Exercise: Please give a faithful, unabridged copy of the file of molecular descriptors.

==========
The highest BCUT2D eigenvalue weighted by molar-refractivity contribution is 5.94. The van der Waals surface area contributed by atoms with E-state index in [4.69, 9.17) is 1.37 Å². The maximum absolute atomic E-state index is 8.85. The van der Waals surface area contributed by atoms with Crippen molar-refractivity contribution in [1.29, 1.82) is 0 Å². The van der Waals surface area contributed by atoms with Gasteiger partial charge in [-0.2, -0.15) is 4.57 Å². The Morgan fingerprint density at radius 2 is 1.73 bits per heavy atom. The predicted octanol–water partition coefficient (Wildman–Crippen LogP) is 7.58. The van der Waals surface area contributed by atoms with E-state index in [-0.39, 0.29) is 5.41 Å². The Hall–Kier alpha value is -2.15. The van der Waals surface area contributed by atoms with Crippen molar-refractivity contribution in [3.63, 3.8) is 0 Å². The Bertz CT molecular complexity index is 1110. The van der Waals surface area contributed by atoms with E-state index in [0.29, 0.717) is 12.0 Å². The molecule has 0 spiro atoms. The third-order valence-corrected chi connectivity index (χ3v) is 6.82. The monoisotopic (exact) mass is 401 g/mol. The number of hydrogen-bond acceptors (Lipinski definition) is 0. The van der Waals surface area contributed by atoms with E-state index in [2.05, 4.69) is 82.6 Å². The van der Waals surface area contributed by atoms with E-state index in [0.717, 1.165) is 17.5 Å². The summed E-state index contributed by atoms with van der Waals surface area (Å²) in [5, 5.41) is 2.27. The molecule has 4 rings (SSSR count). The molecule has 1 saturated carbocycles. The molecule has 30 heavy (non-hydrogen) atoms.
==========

The highest BCUT2D eigenvalue weighted by molar-refractivity contribution is 5.94. The van der Waals surface area contributed by atoms with E-state index in [4.69, 9.17) is 1.37 Å². The maximum absolute atomic E-state index is 8.85. The van der Waals surface area contributed by atoms with Crippen molar-refractivity contribution in [1.29, 1.82) is 0 Å². The van der Waals surface area contributed by atoms with Gasteiger partial charge in [-0.2, -0.15) is 4.57 Å². The Morgan fingerprint density at radius 2 is 1.73 bits per heavy atom. The predicted octanol–water partition coefficient (Wildman–Crippen LogP) is 7.58. The van der Waals surface area contributed by atoms with E-state index in [-0.39, 0.29) is 5.41 Å². The Hall–Kier alpha value is -2.15. The van der Waals surface area contributed by atoms with Crippen molar-refractivity contribution in [3.63, 3.8) is 0 Å². The Bertz CT molecular complexity index is 1110. The van der Waals surface area contributed by atoms with E-state index in [0.29, 0.717) is 12.0 Å². The molecule has 0 spiro atoms. The third-order valence-corrected chi connectivity index (χ3v) is 6.82. The monoisotopic (exact) mass is 401 g/mol. The number of hydrogen-bond acceptors (Lipinski definition) is 0. The van der Waals surface area contributed by atoms with E-state index in [2.05, 4.69) is 82.6 Å². The van der Waals surface area contributed by atoms with E-state index in [0.717, 1.165) is 17.5 Å². The summed E-state index contributed by atoms with van der Waals surface area (Å²) in [5, 5.41) is 2.27. The molecule has 4 rings (SSSR count). The molecule has 1 saturated carbocycles. The molecule has 30 heavy (non-hydrogen) atoms.